It was an unlikely beginning to Nathanael's walk with Jesus. What is more unlikely than heaven touching earth?

Heaven is where love reigns. Where there is room for all God's children at the table. Where, as Dr. Sharon Watkins states in a wonderful sermon on which this one is based, nothing is broken and no one is missing.

Not at all what earth is like. We know what earth is like. A glance through the morning paper shows us a world that couldn't be more different than God's realm of love . . . terrorism, war, global warming, political gridlock.

And yet, in Jesus, the unexpected happens. And Nathanael sees it. Heaven gets a foothold on this earth.

My friend Jim Wallis says, "In Jesus, God hits the street." Nathanael--now a follower, however unlikely--will walk that street, too.

I think it is no coincidence that this lesson is our text for the weekend over which we celebrate the life and legacy of the Rev. Dr. Martin Luther King, Jr., the only religious figure who has a US national holiday in his honor.

The time is 1955. The place is Montgomery, Alabama. The issue is forced segregation on city buses. Local pastors are gathered at the Dexter Avenue Baptist Church--strategizing. Rosa Parks has recently been arrested for refusing to give up her seat on the bus to a white person. Her trial will be coming soon.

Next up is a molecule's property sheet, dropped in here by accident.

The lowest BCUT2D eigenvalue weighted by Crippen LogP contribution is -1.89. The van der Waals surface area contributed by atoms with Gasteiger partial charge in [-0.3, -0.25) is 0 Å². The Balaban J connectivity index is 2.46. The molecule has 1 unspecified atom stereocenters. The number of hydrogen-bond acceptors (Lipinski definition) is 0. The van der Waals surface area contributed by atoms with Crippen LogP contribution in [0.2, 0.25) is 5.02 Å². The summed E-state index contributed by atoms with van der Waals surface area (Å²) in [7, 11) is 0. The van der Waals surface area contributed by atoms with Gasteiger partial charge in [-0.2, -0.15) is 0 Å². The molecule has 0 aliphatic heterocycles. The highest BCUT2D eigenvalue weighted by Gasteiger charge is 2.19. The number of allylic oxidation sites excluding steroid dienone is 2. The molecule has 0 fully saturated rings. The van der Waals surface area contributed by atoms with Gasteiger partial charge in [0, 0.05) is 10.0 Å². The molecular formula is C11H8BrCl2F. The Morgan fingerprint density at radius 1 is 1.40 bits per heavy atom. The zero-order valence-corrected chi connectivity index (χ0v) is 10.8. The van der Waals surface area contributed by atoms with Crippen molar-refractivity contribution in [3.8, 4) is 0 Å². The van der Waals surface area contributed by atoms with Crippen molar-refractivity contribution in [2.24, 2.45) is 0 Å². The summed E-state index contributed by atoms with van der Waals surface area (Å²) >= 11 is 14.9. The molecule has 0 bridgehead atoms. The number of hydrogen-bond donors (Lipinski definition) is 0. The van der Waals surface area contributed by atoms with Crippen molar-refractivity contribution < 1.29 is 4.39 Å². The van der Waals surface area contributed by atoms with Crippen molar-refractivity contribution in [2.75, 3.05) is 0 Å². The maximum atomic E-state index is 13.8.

There are a lot of ideas going back and forth, but nothing clear emerges. Until--the most unlikely thing. The young pastor of the church, new to town, unknown to the city fathers (and, some say, not yet intimidated by them)--a guy just in his 20's--raises his hand. The boycott has a leader.

A very young Rev. Martin Luther King, Jr. is this new leader. He is a newcomer to Montgomery, but like Nathanael, he has this experience in Jesus of the reign of God come near and is now an ambassador of that place - that meeting of heaven and earth - inviting others to walk on that street where the reign of God has gotten a foothold.

Many years later, now very well known, Dr. Martin Luther King, Jr. would describe his glimpse of what it looks like when the reign of God comes near. Dr. King said:

". . . one day (he said) every valley shall be exalted, every hill and mountain shall be made low . . . and the glory of the Lord shall be revealed, and all flesh shall see it together.